Cameron McEwan reviews Aberdeen’s Scott Sutherland School of Architecture
The Scott Sutherland School at Robert Gordon University in Aberddeen emphasises material exploration and the production of physical models as investigative tools. For instance, domestic-scaled buildings were modelled at 1:20; urban blocks, streets and construction studies at 1:50; and city districts at 1:1000. These were constructed from a range of materials including timber, plastics, card, metal and glass, by techniques from casting to 3D printing.
In Year 3 (Part I) students develop a project for the reuse and extension of an existing building then a mixed-use multi-storey urban design, both within Aberdeen. At Masters (Part II) – undertaken over two years – there are three units, divided as follows: Resilient Towns and Cities, led by Gökay Deveci; 21st Century City, led by Alan Dunlop; and The Parochial, by Neil Gillespie. Students write a dissertation and develop a studio project in response to a unit specific brief.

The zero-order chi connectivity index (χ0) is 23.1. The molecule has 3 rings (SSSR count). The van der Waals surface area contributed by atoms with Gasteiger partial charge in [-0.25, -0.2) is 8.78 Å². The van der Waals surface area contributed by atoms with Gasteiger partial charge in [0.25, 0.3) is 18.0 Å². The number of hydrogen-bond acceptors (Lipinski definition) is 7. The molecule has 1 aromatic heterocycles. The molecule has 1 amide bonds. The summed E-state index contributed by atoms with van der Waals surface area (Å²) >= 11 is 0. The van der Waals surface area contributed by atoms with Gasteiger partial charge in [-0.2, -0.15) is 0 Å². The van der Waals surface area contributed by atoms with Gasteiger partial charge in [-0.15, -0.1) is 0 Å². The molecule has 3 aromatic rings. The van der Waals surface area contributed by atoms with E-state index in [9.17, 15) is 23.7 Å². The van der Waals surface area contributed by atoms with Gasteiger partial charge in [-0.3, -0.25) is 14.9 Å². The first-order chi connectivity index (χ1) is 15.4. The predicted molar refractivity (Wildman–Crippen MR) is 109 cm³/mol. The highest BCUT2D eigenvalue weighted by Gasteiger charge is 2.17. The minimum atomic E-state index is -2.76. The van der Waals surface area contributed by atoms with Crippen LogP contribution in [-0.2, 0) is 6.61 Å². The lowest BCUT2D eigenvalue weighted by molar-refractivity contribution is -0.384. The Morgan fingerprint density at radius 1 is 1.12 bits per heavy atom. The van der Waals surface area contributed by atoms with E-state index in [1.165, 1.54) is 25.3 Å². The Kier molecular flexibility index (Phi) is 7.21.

Standout unit & student
While the 21st Century City Unit was coherently structured and neatly curated – indicative of a collective effort – it is Gillespie’s The Parochial Unit that has formal and conceptual purposiveness with stronger individual talent. Standout students include Fiona Thaddeus’ circular-plan Primary School/Swimming Pool in Gillespie’s Unit, developed with elegantly produced models, was powerful in its formal clarity.
- Cameron McEwan, architectural writer and AE Foundation Associate